Missoula County is losing dirt, and needs to act quickly before it loses its quality of life, too.
That's the warning from the Community Food and Agriculture Coalition, whose members offered some suggestions for how to rescue farmland from development at a news conference on Wednesday.
"If we build on every inch of available ground - good soil be damned - then we'll turn Missoula into ‘everyplace else,' " said farmer and coalition member Josh Slotnick. He argued the vitality of the valley's farmers markets and locally grown food was just as important as the scenery and good schools in attracting people to the area.
But housing and commercial development in much of the 1990s and 2000s covered over large swaths of the Missoula Valley's best farmland.
The result has been a lot of homesites that are "too small to farm and too big to mow," according to fellow coalition member Paul Hubbard. He and Neva Hassanein co-authored a study of Missoula County's available farmland, which found the area has lost 29,000 acres of working farm and ranch land in the past 25 years.
That leaves about 16,000 acres in the county still used for growing and harvesting crops. Those lands are also popular for development. While the building pressure has dropped with the economy in the past couple years, Hubbard said that was just a window of opportunity to get protections in place.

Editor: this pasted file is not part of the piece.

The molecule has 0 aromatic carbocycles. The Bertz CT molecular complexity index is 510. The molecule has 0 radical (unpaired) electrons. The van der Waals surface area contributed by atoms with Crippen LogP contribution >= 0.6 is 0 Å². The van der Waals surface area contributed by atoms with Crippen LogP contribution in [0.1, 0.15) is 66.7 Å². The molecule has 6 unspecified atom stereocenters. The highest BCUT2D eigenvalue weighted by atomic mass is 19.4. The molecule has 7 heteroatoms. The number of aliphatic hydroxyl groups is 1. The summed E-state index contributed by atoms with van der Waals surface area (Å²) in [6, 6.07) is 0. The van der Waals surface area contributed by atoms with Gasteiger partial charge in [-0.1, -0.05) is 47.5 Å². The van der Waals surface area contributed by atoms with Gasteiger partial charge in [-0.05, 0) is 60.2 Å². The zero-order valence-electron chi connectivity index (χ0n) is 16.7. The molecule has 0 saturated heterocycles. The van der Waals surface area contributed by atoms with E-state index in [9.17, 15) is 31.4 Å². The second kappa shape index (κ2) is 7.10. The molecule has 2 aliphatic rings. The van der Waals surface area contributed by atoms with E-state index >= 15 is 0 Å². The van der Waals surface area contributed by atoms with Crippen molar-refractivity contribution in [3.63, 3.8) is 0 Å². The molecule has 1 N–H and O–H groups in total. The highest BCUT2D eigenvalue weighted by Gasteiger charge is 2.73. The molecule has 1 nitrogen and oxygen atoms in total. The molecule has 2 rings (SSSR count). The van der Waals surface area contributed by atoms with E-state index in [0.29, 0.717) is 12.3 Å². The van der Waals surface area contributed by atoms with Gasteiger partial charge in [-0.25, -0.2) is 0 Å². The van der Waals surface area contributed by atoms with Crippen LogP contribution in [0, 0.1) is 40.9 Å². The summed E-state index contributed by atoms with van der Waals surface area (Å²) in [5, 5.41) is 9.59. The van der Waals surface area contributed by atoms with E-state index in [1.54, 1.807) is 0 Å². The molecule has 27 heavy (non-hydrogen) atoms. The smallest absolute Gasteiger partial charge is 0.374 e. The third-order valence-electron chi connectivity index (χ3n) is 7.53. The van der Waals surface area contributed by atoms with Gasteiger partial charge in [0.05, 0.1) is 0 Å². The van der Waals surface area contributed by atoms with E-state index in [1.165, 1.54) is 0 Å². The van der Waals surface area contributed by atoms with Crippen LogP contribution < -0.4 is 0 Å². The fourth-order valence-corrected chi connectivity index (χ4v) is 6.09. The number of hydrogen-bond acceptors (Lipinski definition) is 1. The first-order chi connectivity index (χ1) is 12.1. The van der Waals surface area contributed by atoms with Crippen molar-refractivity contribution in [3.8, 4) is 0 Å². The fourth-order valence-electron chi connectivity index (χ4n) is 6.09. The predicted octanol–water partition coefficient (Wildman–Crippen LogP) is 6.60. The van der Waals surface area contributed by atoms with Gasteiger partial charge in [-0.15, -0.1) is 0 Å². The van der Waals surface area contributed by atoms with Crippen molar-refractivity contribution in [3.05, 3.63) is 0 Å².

Those protections could include putting an "agriculture cornerstone area" designation in the city and county growth plans, which would encourage preserving existing farms and ranches. The group also recommended changing zoning and subdivision regulations to make developers offset lost agricultural land with improvements elsewhere.
On the encouragement side, the group called for funding incentives for keeping crop land available for food production, helping new farmers and ranchers acquire workable land and keeping local markets open to locally produced food.
Complete details of CFAC's proposals are available on the Internet at www.missoulacfac.org.
Reporter Rob Chaney can be reached at 523-5382 or at firstname.lastname@example.org.